During the political campaign Grant went about the country very little. Once he visited St. Louis and once Chicago, but he stayed at the houses of intimate friends or relatives and avoided political demonstrations. There was a political meeting in Galena, but he was not present. His mornings were passed in reading and answering letters, or giving me directions or information for such as I was to reply to, though he often said: ‘Say nothing to that. If you do not answer, the letter will answer itself.’ He was always clever, and sometimes adroit, in his reticence.

He read the newspapers closely, and discussed public affairs, even the chances of the election; for with all his taciturnity, and all his apparent inaction, he would have been profoundly mortified at defeat. In the afternoon he drove or walked, paid visits to his old friends about Galena, sat in their offices and warehouses, and took tea with their families in turn. He had many transient visitors, and entertained them in the same simple fashion to which he had been accustomed before his greatness; perhaps with a more liberal hospitality but with as little ceremony.

On the day of the election I accompanied him to the polls, where he voted for Washburne for member of Congress; and indeed cast his ballot for the entire Republican ticket, except for President. He was a citizen of Galena when the war broke out, and had not lost his franchise. [149]

At about ten o'clock in the evening he went to Washburne's house, not far from his own. There arrangements had been made to receive the news; wires were laid to connect with the office of the telegraph, and by these the messages were to come which would announce the name of the next President. There were in the room a dozen or more of the citizens of Galena, one or two correspondents of Republican newspapers, and a few political people, but except Washburne none of national importance.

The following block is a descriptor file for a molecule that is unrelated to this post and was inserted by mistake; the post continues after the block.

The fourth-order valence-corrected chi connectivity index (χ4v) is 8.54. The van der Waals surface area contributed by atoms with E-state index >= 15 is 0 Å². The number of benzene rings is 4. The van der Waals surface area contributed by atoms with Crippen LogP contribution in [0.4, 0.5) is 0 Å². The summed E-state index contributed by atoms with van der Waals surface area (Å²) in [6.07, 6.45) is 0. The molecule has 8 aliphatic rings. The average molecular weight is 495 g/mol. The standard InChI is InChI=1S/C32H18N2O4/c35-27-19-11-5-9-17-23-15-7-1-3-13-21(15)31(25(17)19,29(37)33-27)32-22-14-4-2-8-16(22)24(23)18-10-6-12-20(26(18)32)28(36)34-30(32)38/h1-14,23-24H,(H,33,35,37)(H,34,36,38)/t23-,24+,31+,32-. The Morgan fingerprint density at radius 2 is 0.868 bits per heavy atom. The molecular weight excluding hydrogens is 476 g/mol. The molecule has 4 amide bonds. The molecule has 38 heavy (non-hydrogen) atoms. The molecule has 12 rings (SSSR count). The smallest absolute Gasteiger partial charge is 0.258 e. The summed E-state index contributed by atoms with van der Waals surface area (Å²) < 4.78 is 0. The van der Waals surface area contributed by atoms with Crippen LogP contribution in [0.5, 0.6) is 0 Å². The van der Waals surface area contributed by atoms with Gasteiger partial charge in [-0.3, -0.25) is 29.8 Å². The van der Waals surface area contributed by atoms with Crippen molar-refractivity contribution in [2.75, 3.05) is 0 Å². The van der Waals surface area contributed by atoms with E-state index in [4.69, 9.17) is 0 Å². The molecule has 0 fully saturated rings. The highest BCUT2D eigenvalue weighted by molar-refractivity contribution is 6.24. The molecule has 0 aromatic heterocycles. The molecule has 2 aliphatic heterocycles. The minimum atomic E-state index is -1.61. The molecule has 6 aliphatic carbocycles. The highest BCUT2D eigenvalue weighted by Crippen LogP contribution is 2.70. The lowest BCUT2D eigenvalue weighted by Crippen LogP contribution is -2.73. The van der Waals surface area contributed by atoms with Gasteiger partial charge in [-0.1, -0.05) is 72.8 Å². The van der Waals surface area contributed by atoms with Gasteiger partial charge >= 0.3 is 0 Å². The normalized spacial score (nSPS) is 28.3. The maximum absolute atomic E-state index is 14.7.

Every man present seemed more excited than he whose stake was greatest of all. He did not pretend to be indifferent, but he would have displayed a greater anxiety if a friend had been the candidate. Once or twice the news was less favorable than had been expected, and sometimes there seemed a balancing of the chances, but I often saw him show more interest over a game at cards than on that night when the Presidency was played for.

Finally, between one and two o'clock the returns were sufficiently definite for us to congratulate him on his election. Then we walked up the hill to his own modest house, and standing on the door-step the President-elect of the United States addressed a little company of between fifty and a hundred citizens and friends. He was unelated in spirit, calm in bearing, and simple in speech, and uttered nearly the same thoughts as on the night when he had been nominated. I was very much struck with one expression which was afterward repeated in his inaugural address. It seemed to me eminently characteristic of the man and appropriate to the occasion, though it was destined to be harshly criticised. ‘The responsibilities of the position I feel, but accept them without fear.’